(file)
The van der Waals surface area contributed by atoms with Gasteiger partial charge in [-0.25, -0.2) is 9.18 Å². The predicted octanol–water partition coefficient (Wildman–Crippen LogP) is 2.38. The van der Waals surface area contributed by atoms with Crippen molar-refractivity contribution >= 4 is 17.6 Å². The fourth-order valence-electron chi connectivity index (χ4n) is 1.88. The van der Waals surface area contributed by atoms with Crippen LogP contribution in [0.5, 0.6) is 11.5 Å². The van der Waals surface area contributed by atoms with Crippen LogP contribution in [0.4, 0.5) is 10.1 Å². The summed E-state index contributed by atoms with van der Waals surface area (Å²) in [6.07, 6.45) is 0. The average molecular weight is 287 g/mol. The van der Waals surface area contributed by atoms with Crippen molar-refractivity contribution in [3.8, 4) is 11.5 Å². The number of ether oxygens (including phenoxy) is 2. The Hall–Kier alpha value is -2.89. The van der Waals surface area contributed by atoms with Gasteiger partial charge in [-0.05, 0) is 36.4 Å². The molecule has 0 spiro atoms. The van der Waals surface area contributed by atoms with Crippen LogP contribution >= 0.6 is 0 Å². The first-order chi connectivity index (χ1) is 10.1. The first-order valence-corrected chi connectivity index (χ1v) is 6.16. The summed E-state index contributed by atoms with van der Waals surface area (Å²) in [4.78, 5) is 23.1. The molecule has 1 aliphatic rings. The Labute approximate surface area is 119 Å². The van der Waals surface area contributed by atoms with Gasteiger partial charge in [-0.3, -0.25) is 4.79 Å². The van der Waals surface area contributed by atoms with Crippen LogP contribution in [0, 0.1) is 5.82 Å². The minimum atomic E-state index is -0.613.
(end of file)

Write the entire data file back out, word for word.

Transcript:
The van der Waals surface area contributed by atoms with Gasteiger partial charge in [-0.25, -0.2) is 9.18 Å². The predicted octanol–water partition coefficient (Wildman–Crippen LogP) is 2.38. The van der Waals surface area contributed by atoms with Crippen molar-refractivity contribution >= 4 is 17.6 Å². The fourth-order valence-electron chi connectivity index (χ4n) is 1.88. The van der Waals surface area contributed by atoms with Crippen LogP contribution in [0.5, 0.6) is 11.5 Å². The van der Waals surface area contributed by atoms with Crippen LogP contribution in [0.4, 0.5) is 10.1 Å². The summed E-state index contributed by atoms with van der Waals surface area (Å²) in [6.07, 6.45) is 0. The average molecular weight is 287 g/mol. The van der Waals surface area contributed by atoms with Crippen molar-refractivity contribution in [3.8, 4) is 11.5 Å². The number of ether oxygens (including phenoxy) is 2. The Hall–Kier alpha value is -2.89. The van der Waals surface area contributed by atoms with Gasteiger partial charge in [-0.05, 0) is 36.4 Å². The molecule has 0 spiro atoms. The van der Waals surface area contributed by atoms with Crippen LogP contribution >= 0.6 is 0 Å². The first-order chi connectivity index (χ1) is 10.1. The first-order valence-corrected chi connectivity index (χ1v) is 6.16. The summed E-state index contributed by atoms with van der Waals surface area (Å²) in [4.78, 5) is 23.1. The molecule has 1 aliphatic rings. The Labute approximate surface area is 119 Å². The van der Waals surface area contributed by atoms with Gasteiger partial charge in [-0.3, -0.25) is 4.79 Å². The van der Waals surface area contributed by atoms with Crippen LogP contribution in [0, 0.1) is 5.82 Å². The minimum atomic E-state index is -0.613.